A little further downriver, we stopped at another jungle fast-food pickup point, this time for a basket of cassava.  “Great,” said the boatman, “that’s our last pick-up, but we still need our main course for tonight. We will set fish nets as soon as we arrive at camp.  Plus, I have a gun, and I will go out hunting tonight.  If we get lucky, I will get a deer or wild boar for dinner as well.  Is that OK?” I replied very enthusiastically, “Of course, yes, that would be wonderful”, trying to sound as casual as possible, like this was an ordinary conversation for me.

In around 45 minutes we arrived at the jungle camp, which consisted of a bunkhouse, a kitchen, and the common outdoor area.  We got settled in no time and relaxed for the afternoon down at the river.  In the evening we sat around talking by the fire, as our freshly caught fish grilled on the open fire. The Sape, a traditional Dayak lute which is hand-made from local trees, came out and Philius, the leader of our Dayak forest crew, played for us.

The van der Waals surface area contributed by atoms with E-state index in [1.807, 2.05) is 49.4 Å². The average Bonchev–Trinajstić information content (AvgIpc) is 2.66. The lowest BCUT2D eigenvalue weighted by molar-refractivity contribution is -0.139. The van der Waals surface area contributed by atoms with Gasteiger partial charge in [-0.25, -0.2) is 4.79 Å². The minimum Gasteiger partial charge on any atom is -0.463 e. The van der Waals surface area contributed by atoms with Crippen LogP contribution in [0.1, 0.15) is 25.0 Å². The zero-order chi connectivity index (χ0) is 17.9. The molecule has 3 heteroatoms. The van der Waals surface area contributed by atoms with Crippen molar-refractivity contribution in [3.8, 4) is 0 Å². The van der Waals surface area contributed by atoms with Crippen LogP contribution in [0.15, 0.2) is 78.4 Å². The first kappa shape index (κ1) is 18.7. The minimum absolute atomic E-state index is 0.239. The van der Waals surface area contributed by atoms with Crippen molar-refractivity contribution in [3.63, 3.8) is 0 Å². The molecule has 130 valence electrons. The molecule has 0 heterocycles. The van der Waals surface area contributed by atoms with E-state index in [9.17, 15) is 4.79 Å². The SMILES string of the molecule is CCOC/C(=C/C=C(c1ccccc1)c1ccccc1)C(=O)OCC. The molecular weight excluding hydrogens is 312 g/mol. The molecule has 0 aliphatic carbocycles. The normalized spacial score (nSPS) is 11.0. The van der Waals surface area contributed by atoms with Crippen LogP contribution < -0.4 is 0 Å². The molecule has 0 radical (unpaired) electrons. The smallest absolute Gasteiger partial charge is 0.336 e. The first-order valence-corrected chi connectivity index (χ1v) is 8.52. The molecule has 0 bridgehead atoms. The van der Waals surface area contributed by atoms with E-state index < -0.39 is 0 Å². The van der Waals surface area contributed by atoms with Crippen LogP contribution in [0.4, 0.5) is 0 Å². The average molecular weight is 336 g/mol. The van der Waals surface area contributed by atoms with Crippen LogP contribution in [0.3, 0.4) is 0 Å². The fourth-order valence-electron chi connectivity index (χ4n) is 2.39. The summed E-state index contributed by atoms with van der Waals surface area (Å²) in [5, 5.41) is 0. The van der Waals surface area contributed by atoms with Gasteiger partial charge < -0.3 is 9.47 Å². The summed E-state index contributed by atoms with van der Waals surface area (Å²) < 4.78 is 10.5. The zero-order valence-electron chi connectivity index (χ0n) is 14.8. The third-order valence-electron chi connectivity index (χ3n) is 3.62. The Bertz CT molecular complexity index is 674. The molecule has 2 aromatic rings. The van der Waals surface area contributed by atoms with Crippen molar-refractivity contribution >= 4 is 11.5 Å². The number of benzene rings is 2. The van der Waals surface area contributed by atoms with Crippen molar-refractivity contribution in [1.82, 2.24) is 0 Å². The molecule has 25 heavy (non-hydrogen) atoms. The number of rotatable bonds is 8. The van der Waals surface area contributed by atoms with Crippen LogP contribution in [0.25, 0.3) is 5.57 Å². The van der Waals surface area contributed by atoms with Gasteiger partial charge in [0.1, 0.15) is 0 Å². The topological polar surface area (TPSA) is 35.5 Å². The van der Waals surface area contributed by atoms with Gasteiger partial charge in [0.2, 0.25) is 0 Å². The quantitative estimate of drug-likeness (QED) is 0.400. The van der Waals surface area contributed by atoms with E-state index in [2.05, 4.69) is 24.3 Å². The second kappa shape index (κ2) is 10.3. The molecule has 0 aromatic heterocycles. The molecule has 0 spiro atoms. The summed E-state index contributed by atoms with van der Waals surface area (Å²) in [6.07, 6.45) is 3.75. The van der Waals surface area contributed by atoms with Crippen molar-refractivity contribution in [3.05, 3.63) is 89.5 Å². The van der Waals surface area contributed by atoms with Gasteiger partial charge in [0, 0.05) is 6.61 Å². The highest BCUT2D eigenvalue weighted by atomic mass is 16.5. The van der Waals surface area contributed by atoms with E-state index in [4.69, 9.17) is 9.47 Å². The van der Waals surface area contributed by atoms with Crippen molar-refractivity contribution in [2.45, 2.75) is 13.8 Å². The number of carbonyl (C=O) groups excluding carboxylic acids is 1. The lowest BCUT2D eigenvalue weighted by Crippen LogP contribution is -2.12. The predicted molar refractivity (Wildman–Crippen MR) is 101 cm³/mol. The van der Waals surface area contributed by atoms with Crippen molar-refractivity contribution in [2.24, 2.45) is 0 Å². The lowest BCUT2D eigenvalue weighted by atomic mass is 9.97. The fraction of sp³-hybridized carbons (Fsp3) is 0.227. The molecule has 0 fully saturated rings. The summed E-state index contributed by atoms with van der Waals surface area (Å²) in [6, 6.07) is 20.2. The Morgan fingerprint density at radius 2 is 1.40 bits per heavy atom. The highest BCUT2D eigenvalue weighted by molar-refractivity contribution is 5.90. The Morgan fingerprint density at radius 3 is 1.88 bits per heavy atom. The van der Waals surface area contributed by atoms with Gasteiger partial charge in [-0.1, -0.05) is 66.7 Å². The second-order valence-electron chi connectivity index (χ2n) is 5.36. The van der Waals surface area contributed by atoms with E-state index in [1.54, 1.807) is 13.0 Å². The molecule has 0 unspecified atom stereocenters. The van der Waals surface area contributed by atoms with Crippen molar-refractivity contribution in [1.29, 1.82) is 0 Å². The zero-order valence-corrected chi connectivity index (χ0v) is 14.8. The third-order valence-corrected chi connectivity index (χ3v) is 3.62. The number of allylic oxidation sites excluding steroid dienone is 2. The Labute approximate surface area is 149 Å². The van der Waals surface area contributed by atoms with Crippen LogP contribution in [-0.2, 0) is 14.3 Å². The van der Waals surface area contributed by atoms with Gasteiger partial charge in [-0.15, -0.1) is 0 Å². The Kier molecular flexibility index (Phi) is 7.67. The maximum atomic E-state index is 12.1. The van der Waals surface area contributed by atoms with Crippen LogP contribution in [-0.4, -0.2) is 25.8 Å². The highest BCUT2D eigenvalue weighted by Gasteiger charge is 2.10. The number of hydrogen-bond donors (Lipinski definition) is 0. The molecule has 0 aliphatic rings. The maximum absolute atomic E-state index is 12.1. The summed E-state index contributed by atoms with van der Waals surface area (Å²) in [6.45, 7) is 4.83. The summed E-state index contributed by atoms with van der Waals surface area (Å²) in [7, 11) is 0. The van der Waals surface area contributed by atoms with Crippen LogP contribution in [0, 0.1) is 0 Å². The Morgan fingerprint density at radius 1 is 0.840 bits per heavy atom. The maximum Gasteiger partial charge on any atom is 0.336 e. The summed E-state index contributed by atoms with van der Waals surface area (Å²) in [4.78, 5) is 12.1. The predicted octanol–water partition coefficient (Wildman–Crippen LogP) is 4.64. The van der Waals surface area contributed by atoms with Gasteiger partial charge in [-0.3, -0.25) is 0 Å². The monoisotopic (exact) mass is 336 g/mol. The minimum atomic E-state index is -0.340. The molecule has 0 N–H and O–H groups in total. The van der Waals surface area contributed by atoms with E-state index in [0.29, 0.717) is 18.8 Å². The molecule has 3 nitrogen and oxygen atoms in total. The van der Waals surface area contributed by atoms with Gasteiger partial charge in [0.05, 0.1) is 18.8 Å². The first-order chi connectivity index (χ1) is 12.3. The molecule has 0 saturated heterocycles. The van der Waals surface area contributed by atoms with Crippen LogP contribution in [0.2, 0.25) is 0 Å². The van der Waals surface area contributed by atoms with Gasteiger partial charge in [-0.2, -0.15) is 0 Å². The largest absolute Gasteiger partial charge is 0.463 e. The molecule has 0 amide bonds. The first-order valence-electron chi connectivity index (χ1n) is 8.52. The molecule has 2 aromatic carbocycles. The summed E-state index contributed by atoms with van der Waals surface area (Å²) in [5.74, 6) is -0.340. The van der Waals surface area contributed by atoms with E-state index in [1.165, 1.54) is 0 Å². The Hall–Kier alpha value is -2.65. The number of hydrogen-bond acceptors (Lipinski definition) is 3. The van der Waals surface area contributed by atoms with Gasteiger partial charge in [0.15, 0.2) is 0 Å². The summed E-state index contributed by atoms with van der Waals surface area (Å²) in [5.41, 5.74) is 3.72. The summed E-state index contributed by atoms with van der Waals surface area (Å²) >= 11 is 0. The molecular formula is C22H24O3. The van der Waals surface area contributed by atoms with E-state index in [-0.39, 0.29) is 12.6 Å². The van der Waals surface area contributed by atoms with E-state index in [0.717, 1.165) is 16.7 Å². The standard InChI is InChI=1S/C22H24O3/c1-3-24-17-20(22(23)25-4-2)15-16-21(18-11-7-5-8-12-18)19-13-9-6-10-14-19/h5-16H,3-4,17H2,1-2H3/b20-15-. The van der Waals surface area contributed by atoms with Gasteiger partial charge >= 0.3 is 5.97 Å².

Sitting under the stars, and surrounded by nature, I sensed the power of the forest and fell effortlessly into its rhythm, feeling at one with my surroundings. The age-old music, sung in the Omah Long language, took me on a peaceful journey, and I was transported to another time.  “Kalimantan,” I said quietly to myself, “at last I am really here.”

The next day we trekked to a place deep in the forest where there were some very old giant trees.  As we rested, I asked Philius to again play the Sape for me. He promptly shimmied up a tree, crawled along a huge branch and played the instrument from his perch high up in one of the trees.  What a delight!  At 67 years old, he climbed that tree like a teenager.

We returned to Setulang Village after a wonderful stay in the forest.  It happened to be a Sunday. There is a Christian church service every Sunday, and it seemed like the whole village was in attendance.  I loved sitting on one of the wooden pews with all the locals dressed in their Sunday hats and other finery.  After the service, there was a lovely event in one of the houses in the village.  Every week the elders meet there. The elders gather in a circle, sing songs and share stories about the old days.